grade then that student is in big trouble. That person has already discounted
himself and will, therefore, only slide down into oblivion.
TRUSTEESHIP is a unique concept that needs to be properly understood.
.Each individual has the talent or the ability to achieve our goals. We
exploit that talent or the ability for personal gains in the belief that
we "own " the talent or ability. Gandhi said we don't own the
talent but God appoints us Trustees and so we must use the
talent to help others, less fortunate or talented than us. But this "giving"
or "sharing" or "helping" must not cripple the receiver.
There is a very thin line that divides "pity" and "compassion"
and we often mistake one for the other. Pity is degrading and oppressive
while compassion is uplifting for both the giver and the receiver. Pity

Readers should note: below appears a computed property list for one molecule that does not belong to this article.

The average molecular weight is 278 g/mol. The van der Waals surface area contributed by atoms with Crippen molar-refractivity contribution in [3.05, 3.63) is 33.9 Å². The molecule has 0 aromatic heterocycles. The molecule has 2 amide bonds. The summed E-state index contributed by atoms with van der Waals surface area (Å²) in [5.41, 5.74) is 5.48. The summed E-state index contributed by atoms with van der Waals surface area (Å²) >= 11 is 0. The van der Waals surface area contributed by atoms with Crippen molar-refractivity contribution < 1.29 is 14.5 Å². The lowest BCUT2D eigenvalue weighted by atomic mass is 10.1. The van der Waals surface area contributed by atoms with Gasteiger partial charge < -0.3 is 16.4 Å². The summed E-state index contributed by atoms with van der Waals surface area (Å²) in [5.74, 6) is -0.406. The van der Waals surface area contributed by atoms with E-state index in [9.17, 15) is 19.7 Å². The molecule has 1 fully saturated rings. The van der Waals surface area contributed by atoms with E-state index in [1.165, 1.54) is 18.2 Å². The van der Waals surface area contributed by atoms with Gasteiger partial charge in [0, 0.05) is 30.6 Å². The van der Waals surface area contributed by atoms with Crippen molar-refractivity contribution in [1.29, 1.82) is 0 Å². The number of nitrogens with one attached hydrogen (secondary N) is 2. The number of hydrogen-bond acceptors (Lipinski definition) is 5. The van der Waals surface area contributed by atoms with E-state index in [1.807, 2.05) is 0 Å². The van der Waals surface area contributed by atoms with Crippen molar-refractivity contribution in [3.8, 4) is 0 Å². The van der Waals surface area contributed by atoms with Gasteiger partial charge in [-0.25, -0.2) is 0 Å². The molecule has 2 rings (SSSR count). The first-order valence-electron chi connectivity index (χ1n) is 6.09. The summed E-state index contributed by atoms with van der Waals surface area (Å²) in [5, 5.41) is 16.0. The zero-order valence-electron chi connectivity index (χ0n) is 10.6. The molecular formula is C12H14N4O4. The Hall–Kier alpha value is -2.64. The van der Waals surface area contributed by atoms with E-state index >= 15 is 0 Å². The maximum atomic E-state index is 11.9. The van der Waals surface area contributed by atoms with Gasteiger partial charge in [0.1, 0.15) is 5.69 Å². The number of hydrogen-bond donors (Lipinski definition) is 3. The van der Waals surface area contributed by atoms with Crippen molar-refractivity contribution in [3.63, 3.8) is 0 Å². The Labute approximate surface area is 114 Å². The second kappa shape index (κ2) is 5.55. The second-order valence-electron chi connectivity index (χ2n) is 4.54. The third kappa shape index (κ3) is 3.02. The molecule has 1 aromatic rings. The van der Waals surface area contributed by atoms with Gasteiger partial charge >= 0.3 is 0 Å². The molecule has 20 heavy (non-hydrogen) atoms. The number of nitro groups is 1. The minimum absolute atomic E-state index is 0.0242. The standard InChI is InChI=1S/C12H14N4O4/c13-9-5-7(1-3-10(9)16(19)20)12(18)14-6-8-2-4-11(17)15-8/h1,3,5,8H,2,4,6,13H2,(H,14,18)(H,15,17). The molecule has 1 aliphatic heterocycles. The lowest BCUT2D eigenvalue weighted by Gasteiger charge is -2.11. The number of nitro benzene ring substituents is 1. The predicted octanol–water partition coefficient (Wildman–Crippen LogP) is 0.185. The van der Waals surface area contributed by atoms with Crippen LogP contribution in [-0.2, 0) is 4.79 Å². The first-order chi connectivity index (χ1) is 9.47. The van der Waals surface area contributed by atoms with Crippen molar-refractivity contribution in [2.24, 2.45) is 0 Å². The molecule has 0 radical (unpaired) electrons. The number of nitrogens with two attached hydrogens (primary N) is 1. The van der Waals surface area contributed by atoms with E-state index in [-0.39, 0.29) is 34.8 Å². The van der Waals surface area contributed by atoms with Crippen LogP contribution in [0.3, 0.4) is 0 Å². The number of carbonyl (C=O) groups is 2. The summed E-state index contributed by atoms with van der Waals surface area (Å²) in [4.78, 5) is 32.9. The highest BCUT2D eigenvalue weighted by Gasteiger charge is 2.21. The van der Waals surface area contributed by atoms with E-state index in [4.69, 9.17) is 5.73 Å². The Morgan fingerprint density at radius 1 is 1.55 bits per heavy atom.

is when we give hungry person money to buy food or when we feed the hungry
through soup kitchens. When feeding becomes an end in itself then we are
causing a problem. Feeding should be a means to constructive action. By
feeding the hungry we make them dependent on handouts.
On the other hand, compassion requires that we get involved in finding
ways in which the unfortunate can be helped to become self-sufficient
citizens. The help they receive should be such as to help rebuild their
self-confidence and self-respect, which are crushed by poverty and oppression.
CONSTRUCTIVE ACTION is the natural corollary to trusteeship. It means
getting involved in finding constructive solutions to problems. We are
usually so pre-occupied with the Self that we don't have time for anyone
or anything. We usually want to hang the responsibility on someone's shoulders.
Usually the Government's shoulders, yet they have severe limitations.
Bureaucrats or paid social workers don't always have the compassion needed
for this kind of work.
In 1970 six young people in Mumbai City in India, each working for a
livelihood and committed to raising their children, decided to find a
solution to the overwhelming homelessness in the city that is growing
rampantly. Using Gandhi's philosophy of trusteeship and constructive action